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AMA Passes Policy Recommendations on Augmented Intelligence

June 19, 2018
by Rajiv Leventhal
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The American Medical Association (AMA) last week passed its first policy addressing augmented intelligence (AI), adopting broad policy recommendations for health and technology stakeholders on this issue.

AMA officials noted a recent survey of physicians on the barriers to adoption of digital health technologies, which suggested that physicians are most receptive to digital health tools they believe can be integrated smoothly into their current practice, will improve care, and will enhance patient-physician relationships. Earlier AMA research into physician professional satisfaction found that frustrations with electronic health records (EHRs), especially usability issues, were a major source of dissatisfaction in physicians’ professional lives.

As such, AMA leaders believe that the promise of augmented intelligence (AI) in spurring technological innovation in medicine has generated growing interest among healthcare stakeholders. It also has spurred a range of concerns about the novel challenges in the design, implementation, and use—especially how AI will be incorporated into the practice of medicine and affect patients, they say. Indeed, AI systems ought to be developed and evaluated in keeping with best practices in user-centered design.

The policy, addressed at the AMA Annual Meeting in Chicago, states that AMA will:

  • Leverage its ongoing engagement in digital health and other priority areas for improving patient outcomes and physicians’ professional satisfaction to help set priorities for healthcare AI.
  • Identify opportunities to integrate the perspective of practicing physicians into the development, design, validation and implementation of healthcare AI.
  • Promote development of thoughtfully designed, high-quality, clinically validated healthcare AI that: 1) is designed and evaluated in keeping with best practices in user-centered design, particularly for physicians and other members of the healthcare team; 2) is transparent;  3) conforms to leading standards for reproducibility; 4) identifies and takes steps to address bias and avoids introducing or exacerbating healthcare disparities including when testing or deploying new AI tools on vulnerable populations; and 5) safeguards patients’ and other individuals’ privacy interests and preserves the security and integrity of  personal information.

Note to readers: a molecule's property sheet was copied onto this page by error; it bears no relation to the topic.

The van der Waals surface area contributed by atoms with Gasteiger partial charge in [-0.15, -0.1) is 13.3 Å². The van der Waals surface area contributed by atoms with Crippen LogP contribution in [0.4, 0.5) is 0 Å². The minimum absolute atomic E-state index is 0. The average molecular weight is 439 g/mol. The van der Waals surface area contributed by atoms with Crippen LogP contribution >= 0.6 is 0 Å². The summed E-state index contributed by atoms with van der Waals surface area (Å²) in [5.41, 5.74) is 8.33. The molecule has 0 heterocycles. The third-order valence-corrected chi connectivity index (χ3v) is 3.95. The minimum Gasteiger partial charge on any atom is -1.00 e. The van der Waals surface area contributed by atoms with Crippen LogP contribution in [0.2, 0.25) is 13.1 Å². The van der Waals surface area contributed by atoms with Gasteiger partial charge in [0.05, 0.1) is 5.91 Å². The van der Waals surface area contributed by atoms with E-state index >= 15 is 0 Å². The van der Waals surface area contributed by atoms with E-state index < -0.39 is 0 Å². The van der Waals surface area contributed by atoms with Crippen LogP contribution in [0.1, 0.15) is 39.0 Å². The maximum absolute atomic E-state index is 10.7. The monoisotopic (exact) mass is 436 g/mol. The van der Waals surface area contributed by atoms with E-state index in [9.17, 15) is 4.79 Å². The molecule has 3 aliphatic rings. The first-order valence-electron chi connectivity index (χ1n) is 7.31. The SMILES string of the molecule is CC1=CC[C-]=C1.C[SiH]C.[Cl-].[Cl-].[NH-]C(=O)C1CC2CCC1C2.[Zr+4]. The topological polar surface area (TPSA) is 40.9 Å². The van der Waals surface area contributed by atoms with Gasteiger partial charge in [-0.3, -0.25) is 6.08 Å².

• Encourage education for patients, physicians, medical students, other healthcare professionals, and health administrators to promote greater understanding of the promise and limitations of healthcare AI.
  • Explore the legal implications of healthcare AI, such as issues of liability or intellectual property, and advocate for appropriate professional and governmental oversight for safe, effective, and equitable use of and access to healthcare AI.

“As technology continues to advance and evolve, we have a unique opportunity to ensure that augmented intelligence is used to benefit patients, physicians, and the broad healthcare community,” AMA Board Member Jesse M. Ehrenfeld, M.D., said in a statement. Combining AI methods and systems with an irreplaceable human clinician can advance the delivery of care in a way that outperforms what either can do alone. But we must forthrightly address challenges in the design, evaluation and implementation as this technology is increasingly integrated into physicians’ delivery of care to patients.”

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